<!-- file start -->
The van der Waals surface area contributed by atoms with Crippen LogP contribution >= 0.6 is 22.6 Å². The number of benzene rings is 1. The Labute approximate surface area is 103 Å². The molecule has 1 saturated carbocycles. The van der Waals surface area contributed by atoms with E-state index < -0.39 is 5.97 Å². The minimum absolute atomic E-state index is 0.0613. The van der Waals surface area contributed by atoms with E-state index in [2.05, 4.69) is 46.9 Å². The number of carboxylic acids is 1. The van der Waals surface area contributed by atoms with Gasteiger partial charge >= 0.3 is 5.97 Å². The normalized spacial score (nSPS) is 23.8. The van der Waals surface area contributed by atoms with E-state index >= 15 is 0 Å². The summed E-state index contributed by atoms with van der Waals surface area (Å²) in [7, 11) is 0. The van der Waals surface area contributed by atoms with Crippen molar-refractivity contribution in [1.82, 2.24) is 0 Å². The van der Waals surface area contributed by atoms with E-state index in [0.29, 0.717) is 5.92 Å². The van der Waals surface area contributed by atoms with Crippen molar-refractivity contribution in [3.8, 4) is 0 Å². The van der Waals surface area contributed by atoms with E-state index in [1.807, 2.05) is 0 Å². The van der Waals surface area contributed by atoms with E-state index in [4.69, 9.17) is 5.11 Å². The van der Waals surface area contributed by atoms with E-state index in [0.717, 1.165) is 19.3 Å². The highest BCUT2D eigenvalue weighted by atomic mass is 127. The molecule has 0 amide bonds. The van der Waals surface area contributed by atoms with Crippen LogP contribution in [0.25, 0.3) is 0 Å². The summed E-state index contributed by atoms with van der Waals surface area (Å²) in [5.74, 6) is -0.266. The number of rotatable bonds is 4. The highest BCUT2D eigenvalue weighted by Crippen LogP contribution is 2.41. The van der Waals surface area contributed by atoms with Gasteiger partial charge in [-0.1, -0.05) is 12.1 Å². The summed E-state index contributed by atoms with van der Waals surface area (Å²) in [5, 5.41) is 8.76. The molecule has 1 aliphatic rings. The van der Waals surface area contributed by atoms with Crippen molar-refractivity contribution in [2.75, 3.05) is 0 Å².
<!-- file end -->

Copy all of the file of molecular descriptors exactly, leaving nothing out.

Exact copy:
The van der Waals surface area contributed by atoms with Crippen LogP contribution >= 0.6 is 22.6 Å². The number of benzene rings is 1. The Labute approximate surface area is 103 Å². The molecule has 1 saturated carbocycles. The van der Waals surface area contributed by atoms with E-state index < -0.39 is 5.97 Å². The minimum absolute atomic E-state index is 0.0613. The van der Waals surface area contributed by atoms with E-state index in [2.05, 4.69) is 46.9 Å². The number of carboxylic acids is 1. The van der Waals surface area contributed by atoms with Gasteiger partial charge >= 0.3 is 5.97 Å². The normalized spacial score (nSPS) is 23.8. The van der Waals surface area contributed by atoms with E-state index >= 15 is 0 Å². The summed E-state index contributed by atoms with van der Waals surface area (Å²) in [7, 11) is 0. The van der Waals surface area contributed by atoms with Crippen molar-refractivity contribution in [1.82, 2.24) is 0 Å². The van der Waals surface area contributed by atoms with E-state index in [0.29, 0.717) is 5.92 Å². The van der Waals surface area contributed by atoms with Crippen molar-refractivity contribution in [3.8, 4) is 0 Å². The van der Waals surface area contributed by atoms with E-state index in [1.807, 2.05) is 0 Å². The van der Waals surface area contributed by atoms with E-state index in [4.69, 9.17) is 5.11 Å². The van der Waals surface area contributed by atoms with E-state index in [0.717, 1.165) is 19.3 Å². The highest BCUT2D eigenvalue weighted by atomic mass is 127. The molecule has 0 amide bonds. The van der Waals surface area contributed by atoms with Crippen LogP contribution in [0.25, 0.3) is 0 Å². The summed E-state index contributed by atoms with van der Waals surface area (Å²) in [5.74, 6) is -0.266. The number of rotatable bonds is 4. The highest BCUT2D eigenvalue weighted by Crippen LogP contribution is 2.41. The van der Waals surface area contributed by atoms with Gasteiger partial charge in [-0.1, -0.05) is 12.1 Å². The summed E-state index contributed by atoms with van der Waals surface area (Å²) in [5, 5.41) is 8.76. The molecule has 1 aliphatic rings. The van der Waals surface area contributed by atoms with Crippen molar-refractivity contribution in [2.75, 3.05) is 0 Å².